So now that you've figured out what to write—and generally how it'll go—just write. Or, rather, write badly and create a first draft: The Ugly First Draft (TUFD) I talked about earlier.
TUFD isn't a pass you give yourself to produce substandard work. But it is a necessary part of the process of creating above standard work.
In Greek mythology, the goddess Athena was the favorite daughter of Zeus. She was born not in the usual way; rather, she emerged from his forehead fully grown and armed.
Much of writing paralysis is the result of expecting too much of ourselves the first time out. Sowing letters onto the blank page and expecting something strong and powerful and fully formed—the content version of Athena—to emerge is unrealistic. Unless you are some kind of deity, that's not going to happen.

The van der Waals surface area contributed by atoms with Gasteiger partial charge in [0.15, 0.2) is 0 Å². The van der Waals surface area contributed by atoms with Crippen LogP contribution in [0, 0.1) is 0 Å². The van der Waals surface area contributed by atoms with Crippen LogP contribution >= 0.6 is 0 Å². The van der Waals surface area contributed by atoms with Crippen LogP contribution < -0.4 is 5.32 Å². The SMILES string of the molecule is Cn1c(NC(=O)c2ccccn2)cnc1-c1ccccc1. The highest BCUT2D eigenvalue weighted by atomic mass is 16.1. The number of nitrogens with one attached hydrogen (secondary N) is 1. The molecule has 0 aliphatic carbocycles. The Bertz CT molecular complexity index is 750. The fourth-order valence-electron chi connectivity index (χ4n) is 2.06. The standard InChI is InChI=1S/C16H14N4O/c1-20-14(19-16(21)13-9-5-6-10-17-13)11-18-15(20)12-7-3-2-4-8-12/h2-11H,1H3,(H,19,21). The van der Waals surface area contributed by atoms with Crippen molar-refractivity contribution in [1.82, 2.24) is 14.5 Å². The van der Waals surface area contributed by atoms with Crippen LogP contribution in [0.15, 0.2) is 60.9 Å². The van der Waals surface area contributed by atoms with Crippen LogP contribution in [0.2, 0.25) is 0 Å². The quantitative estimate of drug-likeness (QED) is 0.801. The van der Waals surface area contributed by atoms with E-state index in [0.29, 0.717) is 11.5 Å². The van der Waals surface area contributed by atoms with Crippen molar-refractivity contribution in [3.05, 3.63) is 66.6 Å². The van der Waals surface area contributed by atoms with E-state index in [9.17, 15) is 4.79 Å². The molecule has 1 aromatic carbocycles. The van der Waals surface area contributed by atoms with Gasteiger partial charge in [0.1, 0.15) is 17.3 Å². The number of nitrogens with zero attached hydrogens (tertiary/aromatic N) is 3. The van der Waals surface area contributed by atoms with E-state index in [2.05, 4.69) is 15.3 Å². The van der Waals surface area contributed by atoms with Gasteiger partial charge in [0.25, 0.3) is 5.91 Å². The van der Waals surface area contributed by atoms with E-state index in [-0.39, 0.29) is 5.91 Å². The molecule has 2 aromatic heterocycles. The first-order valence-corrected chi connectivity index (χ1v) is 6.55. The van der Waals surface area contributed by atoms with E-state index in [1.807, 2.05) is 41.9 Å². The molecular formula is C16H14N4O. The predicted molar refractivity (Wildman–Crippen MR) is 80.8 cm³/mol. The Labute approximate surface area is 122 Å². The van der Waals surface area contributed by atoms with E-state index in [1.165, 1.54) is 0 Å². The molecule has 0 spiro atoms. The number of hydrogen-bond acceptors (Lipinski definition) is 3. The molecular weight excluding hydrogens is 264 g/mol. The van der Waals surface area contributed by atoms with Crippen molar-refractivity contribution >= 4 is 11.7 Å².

Very often, the people you think of as good writers are terrible writers on their first drafts. But here's their secret: They are excellent editors of their own work.
So embrace The Ugly First Draft as necessary. As painful and depressing as it might be to write badly—at least you're writing, you're getting the mess out of your head and onto the screen or paper. Then, when you get back to it, you can start shaping it into something more respectable.
Recognize that brilliance—or anything close to it—comes on the rewrite. That implies that there is a rewrite, of course. And there should be.
As writing teacher Don Murray said, “The draft needs fixing, but first ...